Bath & Body Works and Victoria's Secret officially split Aug. 3, but on Wednesday the company formerly known as "L Brands" released a quarterly report with some combined results from before the separation. "Bath & Body Works" is the name of the company now; it's Victoria's Secret that spun off. The company including both brands in the quarter swung to a $374.2 million profit from its $49.6 million loss in the period last year.
The Bath & Body Works business, known for its personal care, fragrances and candles, continued to demonstrate its merchandising strengths in the second quarter. Total sales (stores and online) rose 36% year over year (53.9% versus 2019) to $1.7 billion.
At the company now known as Victoria's Secret & Co., total sales rose 51.3% to $1.6 billion, a 9.6% drop from 2019, as store comps rose 5% over 2019. The brand swung to net income of $151.1 million, from a net loss of $199.5 million last year, according to a separate press release.
Both Bath & Body Works and Victoria's Secret showed strengths in the second quarter. But it's clear from their reports, and so many others previously, why these two businesses don't really belong together.
One easy-to-see difference is the effect that the pandemic had on each. With everyone dutifully washing hands and surfaces, Bath & Body Works benefited greatly from high demand for soaps and sanitizers. In fact, it may regain momentum as pandemic worries begin to escalate again, especially in some parts of the country.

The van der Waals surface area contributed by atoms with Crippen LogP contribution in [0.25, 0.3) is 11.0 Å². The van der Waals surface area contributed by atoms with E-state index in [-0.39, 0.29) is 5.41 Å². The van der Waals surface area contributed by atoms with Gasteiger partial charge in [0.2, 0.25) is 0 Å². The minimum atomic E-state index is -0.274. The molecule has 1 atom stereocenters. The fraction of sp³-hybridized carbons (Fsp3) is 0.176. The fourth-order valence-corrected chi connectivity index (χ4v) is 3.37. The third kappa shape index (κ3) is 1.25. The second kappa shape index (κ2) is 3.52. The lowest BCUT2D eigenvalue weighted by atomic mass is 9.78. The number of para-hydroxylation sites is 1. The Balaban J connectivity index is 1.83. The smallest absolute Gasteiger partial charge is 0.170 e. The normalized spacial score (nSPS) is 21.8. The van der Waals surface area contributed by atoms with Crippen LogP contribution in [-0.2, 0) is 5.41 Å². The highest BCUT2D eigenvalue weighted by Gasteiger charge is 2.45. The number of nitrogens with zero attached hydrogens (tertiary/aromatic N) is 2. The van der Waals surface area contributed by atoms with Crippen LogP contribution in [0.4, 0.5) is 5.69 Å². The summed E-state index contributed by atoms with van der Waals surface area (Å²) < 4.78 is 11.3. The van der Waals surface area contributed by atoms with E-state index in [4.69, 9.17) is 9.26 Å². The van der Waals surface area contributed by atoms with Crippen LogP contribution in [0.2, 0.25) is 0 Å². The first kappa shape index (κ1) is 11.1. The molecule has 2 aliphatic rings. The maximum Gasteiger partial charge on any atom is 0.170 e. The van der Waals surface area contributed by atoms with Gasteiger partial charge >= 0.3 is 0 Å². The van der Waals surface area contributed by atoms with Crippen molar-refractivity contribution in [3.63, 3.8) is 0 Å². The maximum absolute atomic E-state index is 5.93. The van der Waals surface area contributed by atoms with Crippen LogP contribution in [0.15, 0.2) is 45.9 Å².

"Although there is no denying [Bath & Body Works'] strength and consistency, questions surrounded the level of revenue decline the company would face as it laps its incredible pandemic strength," BMO Capital Markets Managing Director Simeon Siegel said in emailed comments. However, its upbeat guidance for the third quarter is likely conservative, he also said.
By contrast, the pandemic roiled Victoria's Secret. A deal to sell a majority stake to private equity firm Sycamore Partners, for example, was scuttled in light of lockdowns and other pandemic-related consequences. Consumers spent very little money on clothes, opting for cozy items and outdoor gear when they did.
However, unlike its former sibling, Victoria's Secret's challenges go way beyond how to correct from the rough pandemic year. After years of stubbornly ignoring changes in taste and cultural norms related to sexualized marketing, the brand at long last is changing its tune, exchanging its "angels" for a collective of strong brand ambassadors and revamping stores.
While still at L Brands, Victoria's Secret made major structural changes, like closing hundreds of stores, that continue to pay off. In separate comments on the brand, Siegel maintained that a smaller Victoria's Secret is a healthier company. Margin expansions will continue to be key, he also said, noting that gross margin "topped 40% in each of the last three quarters," though many apparel retailers are beating that.
"[Victoria's Secret] is finally selling less and charging more, and we see material and ongoing upside from here," he wrote.